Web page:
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The Informed Parent

Too Much TV Watching?

by Peter W. Welty, M.D., F.A.A.P.
Published on Nov. 05, 2007

How bad is television for young children? Does it really make a difference how much television a child watches? Many parents wonder if long-term television watching has any negative effects on a child’s future behavior. Could it impair social skills later on in the child’s life?

A recent study analyzed data collected from the Healthy Steps for Young Children evaluation. Television exposure was defined as greater than two hours of daily use. The study measured television viewing at age 30-to-33 months and again at 51/2 years. It was also noted if a child had a television in his bedroom. The child’s behavior and social skills were assessed at age 51/2 years.

The results showed that 16 percent of parents reported that their child watched more than two hours of television daily at 30-to-33 months. Fifteen percent reported greater than two hours of television daily at age 51/2 years. Twenty percent of parents reported television viewing of more than two hours daily in both age groups. Furthermore, forty-one percent of children had a television in their room at age 51/2 years.

Not surprising, the study showed that sustained television viewing of more than two hours per day resulted in children with fewer social skills. These heavy television watching children also tended to demonstrate reduced cooperation, lower self-confidence, and less emotional reactivity. Quite interesting, it was noted that those children who only had heavy television viewing in early childhood but not at age 51/2 years showed no consistent relation between social skills and television watching. 

Children who had a television in their room tended to have greater sleep problems and less emotional reactivity at age 51/2 years than those children without a television in their room.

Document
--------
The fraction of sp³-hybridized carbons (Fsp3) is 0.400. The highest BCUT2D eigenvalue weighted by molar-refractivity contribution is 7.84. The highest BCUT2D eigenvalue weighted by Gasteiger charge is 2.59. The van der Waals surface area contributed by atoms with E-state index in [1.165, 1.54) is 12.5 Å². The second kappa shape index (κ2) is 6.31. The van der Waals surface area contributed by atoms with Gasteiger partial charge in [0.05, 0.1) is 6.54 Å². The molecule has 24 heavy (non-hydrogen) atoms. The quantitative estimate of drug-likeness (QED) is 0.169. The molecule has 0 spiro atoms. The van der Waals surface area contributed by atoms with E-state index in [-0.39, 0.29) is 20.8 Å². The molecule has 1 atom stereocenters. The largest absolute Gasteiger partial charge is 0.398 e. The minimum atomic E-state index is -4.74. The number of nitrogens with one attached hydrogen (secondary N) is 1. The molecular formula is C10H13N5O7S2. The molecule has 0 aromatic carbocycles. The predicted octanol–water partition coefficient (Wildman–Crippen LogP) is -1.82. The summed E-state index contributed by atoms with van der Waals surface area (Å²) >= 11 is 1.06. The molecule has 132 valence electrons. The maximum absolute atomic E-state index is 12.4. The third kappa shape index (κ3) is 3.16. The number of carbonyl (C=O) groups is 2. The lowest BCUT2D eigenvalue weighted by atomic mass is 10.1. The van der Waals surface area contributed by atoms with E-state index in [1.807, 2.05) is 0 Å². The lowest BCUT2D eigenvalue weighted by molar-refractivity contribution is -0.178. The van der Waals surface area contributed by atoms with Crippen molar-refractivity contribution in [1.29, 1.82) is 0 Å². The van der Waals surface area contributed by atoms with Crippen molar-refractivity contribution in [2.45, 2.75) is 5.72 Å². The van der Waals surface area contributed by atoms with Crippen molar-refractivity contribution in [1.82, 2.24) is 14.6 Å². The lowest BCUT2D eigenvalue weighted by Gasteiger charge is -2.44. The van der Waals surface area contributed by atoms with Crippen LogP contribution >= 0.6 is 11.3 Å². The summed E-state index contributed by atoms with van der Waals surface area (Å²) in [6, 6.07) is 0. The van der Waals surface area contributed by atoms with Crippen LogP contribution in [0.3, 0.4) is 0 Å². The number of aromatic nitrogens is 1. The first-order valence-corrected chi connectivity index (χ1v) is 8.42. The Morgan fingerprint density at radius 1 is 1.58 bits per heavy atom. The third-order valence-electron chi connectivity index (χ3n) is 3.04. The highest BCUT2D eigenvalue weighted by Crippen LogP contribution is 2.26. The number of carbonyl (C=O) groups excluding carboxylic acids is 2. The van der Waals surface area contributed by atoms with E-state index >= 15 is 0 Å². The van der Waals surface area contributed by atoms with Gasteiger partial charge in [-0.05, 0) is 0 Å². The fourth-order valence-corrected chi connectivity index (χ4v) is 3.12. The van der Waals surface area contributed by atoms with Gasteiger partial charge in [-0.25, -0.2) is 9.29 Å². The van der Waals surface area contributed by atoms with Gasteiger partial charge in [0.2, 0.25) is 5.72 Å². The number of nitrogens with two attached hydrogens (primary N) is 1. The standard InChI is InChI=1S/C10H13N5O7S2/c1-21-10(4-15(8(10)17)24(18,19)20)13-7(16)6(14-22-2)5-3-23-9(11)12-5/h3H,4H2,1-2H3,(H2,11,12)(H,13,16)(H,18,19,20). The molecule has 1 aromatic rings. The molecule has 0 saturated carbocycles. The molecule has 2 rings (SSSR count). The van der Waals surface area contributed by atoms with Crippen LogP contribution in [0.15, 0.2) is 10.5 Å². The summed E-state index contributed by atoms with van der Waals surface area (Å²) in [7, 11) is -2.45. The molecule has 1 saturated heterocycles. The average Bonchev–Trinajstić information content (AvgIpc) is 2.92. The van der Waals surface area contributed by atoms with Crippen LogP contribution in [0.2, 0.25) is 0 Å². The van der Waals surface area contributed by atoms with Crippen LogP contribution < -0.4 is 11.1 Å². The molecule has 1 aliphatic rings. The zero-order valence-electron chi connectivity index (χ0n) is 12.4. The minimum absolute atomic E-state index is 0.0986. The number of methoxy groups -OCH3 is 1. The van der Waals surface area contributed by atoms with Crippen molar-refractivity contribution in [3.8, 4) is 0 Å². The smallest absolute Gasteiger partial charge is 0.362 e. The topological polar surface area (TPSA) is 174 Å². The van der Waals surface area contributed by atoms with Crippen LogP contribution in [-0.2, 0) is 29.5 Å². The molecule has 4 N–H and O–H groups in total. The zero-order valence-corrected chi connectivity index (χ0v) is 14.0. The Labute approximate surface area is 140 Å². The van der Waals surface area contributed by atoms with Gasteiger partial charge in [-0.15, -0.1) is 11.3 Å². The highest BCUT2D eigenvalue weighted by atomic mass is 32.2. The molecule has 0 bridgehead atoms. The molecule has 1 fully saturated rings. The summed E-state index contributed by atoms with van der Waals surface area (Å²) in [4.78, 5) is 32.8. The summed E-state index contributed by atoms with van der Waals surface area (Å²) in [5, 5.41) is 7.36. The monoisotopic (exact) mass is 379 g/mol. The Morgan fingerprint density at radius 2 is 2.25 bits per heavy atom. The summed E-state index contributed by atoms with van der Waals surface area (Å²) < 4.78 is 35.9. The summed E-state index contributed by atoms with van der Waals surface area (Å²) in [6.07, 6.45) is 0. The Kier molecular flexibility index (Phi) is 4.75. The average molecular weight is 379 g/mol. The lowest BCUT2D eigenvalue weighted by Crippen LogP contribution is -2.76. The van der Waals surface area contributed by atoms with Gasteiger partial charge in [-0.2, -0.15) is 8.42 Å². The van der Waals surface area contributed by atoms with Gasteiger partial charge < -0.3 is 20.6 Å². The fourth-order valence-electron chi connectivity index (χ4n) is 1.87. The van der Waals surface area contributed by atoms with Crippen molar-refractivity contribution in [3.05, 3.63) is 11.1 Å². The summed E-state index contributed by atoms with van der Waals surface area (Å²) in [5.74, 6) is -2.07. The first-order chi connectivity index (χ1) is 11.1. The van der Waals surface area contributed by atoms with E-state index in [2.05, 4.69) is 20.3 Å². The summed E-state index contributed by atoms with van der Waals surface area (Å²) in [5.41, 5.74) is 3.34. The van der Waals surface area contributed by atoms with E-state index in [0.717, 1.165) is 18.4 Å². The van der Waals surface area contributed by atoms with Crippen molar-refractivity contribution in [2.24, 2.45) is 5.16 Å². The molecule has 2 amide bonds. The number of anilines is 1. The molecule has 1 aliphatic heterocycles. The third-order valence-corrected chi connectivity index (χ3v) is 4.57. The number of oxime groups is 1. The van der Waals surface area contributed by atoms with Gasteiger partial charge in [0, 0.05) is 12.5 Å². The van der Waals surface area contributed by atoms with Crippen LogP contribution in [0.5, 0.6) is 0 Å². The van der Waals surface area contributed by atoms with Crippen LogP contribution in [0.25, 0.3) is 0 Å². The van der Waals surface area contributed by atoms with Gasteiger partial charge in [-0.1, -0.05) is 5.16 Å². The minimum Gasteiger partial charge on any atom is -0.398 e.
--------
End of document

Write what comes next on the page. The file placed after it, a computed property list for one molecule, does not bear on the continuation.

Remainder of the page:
Current research concludes that sustained television watching is a risk factor for later behavioral problems in young children. However, early heavy television watching that is later reduced does not seem to pose any long-term problems. Children who had sustained television watching also tended to have notable difficulties with social skills, with decreased cooperation, self-control, and assertiveness when compared to their non-television watching peers.

The content of the television program may paly a part in the development of a child’s behavior. A number of studies have examined the benefits of educational programming such as Sesame Street for young children. These educational pro-social programs for young children seem to promote specific positive aspects of a child’s development such as imaginativeness and knowledge.

In any case, it is important for parents to remember that heavy television viewing in young children should be limited. Parents should encourage other interesting non-television activities for these children. See your child’s doctor if you have any question.

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